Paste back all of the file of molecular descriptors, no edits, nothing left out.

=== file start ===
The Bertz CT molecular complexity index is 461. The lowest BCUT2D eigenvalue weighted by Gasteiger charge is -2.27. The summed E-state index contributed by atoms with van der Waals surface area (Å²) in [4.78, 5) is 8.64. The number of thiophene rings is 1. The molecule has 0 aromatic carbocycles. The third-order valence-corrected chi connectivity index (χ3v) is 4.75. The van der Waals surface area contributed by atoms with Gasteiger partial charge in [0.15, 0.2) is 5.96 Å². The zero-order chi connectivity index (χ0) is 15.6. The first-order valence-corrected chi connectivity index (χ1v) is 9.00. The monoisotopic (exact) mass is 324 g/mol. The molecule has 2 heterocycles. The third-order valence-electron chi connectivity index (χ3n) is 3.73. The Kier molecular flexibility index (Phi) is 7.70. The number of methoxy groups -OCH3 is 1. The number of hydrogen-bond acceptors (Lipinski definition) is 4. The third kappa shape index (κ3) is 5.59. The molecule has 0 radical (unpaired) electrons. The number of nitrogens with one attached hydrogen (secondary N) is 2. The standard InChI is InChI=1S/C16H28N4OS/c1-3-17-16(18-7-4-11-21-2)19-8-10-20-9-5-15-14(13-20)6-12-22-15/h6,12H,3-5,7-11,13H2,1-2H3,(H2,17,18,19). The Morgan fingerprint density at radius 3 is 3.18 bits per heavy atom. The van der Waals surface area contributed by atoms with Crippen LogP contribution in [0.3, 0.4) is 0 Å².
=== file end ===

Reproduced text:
The Bertz CT molecular complexity index is 461. The lowest BCUT2D eigenvalue weighted by Gasteiger charge is -2.27. The summed E-state index contributed by atoms with van der Waals surface area (Å²) in [4.78, 5) is 8.64. The number of thiophene rings is 1. The molecule has 0 aromatic carbocycles. The third-order valence-corrected chi connectivity index (χ3v) is 4.75. The van der Waals surface area contributed by atoms with Gasteiger partial charge in [0.15, 0.2) is 5.96 Å². The zero-order chi connectivity index (χ0) is 15.6. The first-order valence-corrected chi connectivity index (χ1v) is 9.00. The monoisotopic (exact) mass is 324 g/mol. The molecule has 2 heterocycles. The third-order valence-electron chi connectivity index (χ3n) is 3.73. The Kier molecular flexibility index (Phi) is 7.70. The number of methoxy groups -OCH3 is 1. The number of hydrogen-bond acceptors (Lipinski definition) is 4. The third kappa shape index (κ3) is 5.59. The molecule has 0 radical (unpaired) electrons. The number of nitrogens with one attached hydrogen (secondary N) is 2. The standard InChI is InChI=1S/C16H28N4OS/c1-3-17-16(18-7-4-11-21-2)19-8-10-20-9-5-15-14(13-20)6-12-22-15/h6,12H,3-5,7-11,13H2,1-2H3,(H2,17,18,19). The Morgan fingerprint density at radius 3 is 3.18 bits per heavy atom. The van der Waals surface area contributed by atoms with Crippen LogP contribution in [0.3, 0.4) is 0 Å².